Massachusetts House: nah, Black Lives don’t matter all that much

By | July 26, 2020

The Massachusetts House just passed their own police accountabily bill — long on police concessions and short on accountability. Despite language that says Qualified Immunity will be “studied,” everybody knows what that means. This is House Speaker Bob DeLeo’s way of strangling progressive legislation — even reforms that a majority of the public supports. As a lobbyist once said of the Massachusetts Legislature, “Don’t confuse what goes on in this building with democracy.”

Carol Rose, executive director of the ACLU of Massachusetts, released the following statement on the House bill:

“For months, people across the country and the state have been marching in the streets to demand systemic change. Unfortunately, this bill does not reflect the fierce urgency that deadly police violence against Black people demands. Instead, it reflects the depth of entrenched opposition to necessary police reform. Police unions and officers used the weapon of fear to maintain the status quo and undermine even very moderate reforms.

“Ultimately, this piece of legislation misses the mark, because it will not help victims of violence hold police accountable. Let’s be clear: Massachusetts is not immune to police misconduct. In order to make any laws about excessive use of force or other police abuses meaningful, Massachusetts must reform our civil rights laws – including by ending qualified immunity, which denies victims their day in court. When the final bill is negotiated, it should empower victims of police violence to seek justice for the harms they have suffered and to hold abusive officers directly accountable.”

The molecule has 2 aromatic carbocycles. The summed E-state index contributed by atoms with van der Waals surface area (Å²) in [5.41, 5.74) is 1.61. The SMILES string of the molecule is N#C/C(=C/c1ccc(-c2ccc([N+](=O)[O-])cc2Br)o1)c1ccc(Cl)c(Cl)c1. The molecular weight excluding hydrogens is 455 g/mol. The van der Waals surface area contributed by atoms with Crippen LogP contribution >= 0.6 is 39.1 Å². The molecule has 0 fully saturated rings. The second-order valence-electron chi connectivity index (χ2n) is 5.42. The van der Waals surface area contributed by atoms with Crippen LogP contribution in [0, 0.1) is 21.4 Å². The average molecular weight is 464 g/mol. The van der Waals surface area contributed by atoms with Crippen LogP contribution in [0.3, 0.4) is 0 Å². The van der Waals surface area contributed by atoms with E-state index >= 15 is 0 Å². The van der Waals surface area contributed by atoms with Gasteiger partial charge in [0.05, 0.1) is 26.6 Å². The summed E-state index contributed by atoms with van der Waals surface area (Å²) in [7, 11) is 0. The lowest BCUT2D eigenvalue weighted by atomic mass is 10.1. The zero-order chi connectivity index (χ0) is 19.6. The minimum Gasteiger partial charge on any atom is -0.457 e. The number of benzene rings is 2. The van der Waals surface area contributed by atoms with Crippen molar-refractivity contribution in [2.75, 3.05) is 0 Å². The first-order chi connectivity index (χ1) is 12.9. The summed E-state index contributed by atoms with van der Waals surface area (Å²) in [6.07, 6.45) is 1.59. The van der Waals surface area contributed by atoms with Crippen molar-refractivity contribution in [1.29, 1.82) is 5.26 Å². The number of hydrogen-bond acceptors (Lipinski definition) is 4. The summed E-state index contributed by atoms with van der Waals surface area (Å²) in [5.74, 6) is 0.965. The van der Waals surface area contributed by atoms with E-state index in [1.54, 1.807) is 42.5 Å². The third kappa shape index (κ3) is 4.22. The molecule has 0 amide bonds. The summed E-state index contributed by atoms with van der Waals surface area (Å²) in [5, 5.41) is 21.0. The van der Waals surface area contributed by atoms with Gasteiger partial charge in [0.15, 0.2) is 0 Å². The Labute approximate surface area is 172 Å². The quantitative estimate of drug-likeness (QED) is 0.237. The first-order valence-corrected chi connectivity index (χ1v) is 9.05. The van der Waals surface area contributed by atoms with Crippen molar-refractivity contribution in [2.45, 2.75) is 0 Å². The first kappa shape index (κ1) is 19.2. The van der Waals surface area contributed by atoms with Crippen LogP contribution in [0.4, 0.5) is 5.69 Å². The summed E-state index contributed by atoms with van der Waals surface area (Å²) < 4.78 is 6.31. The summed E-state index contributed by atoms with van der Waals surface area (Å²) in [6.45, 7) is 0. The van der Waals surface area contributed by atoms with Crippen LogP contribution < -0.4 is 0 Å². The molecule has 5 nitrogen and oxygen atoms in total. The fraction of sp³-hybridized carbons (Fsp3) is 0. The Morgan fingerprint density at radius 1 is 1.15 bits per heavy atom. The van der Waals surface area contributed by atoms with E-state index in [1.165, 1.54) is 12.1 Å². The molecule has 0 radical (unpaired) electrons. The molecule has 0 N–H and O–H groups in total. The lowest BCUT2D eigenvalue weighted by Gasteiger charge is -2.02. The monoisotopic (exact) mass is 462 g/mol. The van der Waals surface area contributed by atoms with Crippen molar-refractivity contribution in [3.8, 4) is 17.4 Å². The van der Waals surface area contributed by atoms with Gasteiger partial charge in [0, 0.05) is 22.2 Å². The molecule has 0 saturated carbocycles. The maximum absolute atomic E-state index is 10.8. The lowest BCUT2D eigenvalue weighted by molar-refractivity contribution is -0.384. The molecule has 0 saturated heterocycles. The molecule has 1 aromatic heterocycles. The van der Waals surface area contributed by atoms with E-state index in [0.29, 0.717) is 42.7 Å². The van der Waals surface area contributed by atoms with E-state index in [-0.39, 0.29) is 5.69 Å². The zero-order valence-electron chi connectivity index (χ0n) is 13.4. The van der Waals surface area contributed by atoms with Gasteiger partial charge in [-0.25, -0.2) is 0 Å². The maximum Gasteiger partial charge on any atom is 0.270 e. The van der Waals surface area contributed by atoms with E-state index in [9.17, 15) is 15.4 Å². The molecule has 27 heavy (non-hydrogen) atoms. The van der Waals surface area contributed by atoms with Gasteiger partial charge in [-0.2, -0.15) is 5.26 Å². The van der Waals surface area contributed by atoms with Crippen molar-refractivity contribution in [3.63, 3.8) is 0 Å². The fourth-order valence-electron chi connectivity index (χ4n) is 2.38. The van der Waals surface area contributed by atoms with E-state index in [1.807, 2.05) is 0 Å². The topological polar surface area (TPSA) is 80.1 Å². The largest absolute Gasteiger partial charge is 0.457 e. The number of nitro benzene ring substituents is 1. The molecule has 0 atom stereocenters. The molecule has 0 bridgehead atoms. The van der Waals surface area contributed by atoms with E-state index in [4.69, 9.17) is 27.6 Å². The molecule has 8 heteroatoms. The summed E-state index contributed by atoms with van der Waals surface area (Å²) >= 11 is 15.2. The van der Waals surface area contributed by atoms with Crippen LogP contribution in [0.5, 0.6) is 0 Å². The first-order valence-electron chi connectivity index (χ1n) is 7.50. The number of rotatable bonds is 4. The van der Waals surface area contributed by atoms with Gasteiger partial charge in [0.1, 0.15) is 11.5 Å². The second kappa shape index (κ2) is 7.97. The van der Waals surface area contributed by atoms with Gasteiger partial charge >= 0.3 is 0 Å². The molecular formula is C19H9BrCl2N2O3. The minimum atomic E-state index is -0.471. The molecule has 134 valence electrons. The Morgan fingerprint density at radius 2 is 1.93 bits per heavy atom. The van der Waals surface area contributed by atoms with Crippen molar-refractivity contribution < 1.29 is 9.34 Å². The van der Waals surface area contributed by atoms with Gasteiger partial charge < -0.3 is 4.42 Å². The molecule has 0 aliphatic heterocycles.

Progressive Mass. has published a guide, Here’s How Your State Rep Voted on Police Reform, including how House members voted on the Senate version, S.2820. Bristol County “Democrats” Carole Fiola, Jim Hawkins, Chris Markey, Alan Silvia, and Paul Schmid all voted with Republicans against the Senate version.

When it comes to supporting wars and the police state, we can usually count on the media to tell us a plastic fork is silver cutlery. Several media outlets have described the House bill as “sweeping” when in fact it sacrificed critical police accountability measures to police union lobbying.

Let’s be honest. neither political party wants police reform — even in supposed Liberal bastions like Massachusetts. What just happened in the Commonwealth has played out all over the nation. In Missouri, for example, when Kansas City Mayor David Alvey assembled his Task Force on Community and Police Relations, he invited Police Chief Michael York and Wyandotte County Sheriff Don Ash — but snubbed Kansas City’s reform District Attorney Mark Dupree, a Black man, because he wasn’t sufficiently “objective.”

Finally, no discussion of police accountability would be complete without the local press quoting a man who is neither a police officer nor has ever been held accountable to the Massachusetts legislature.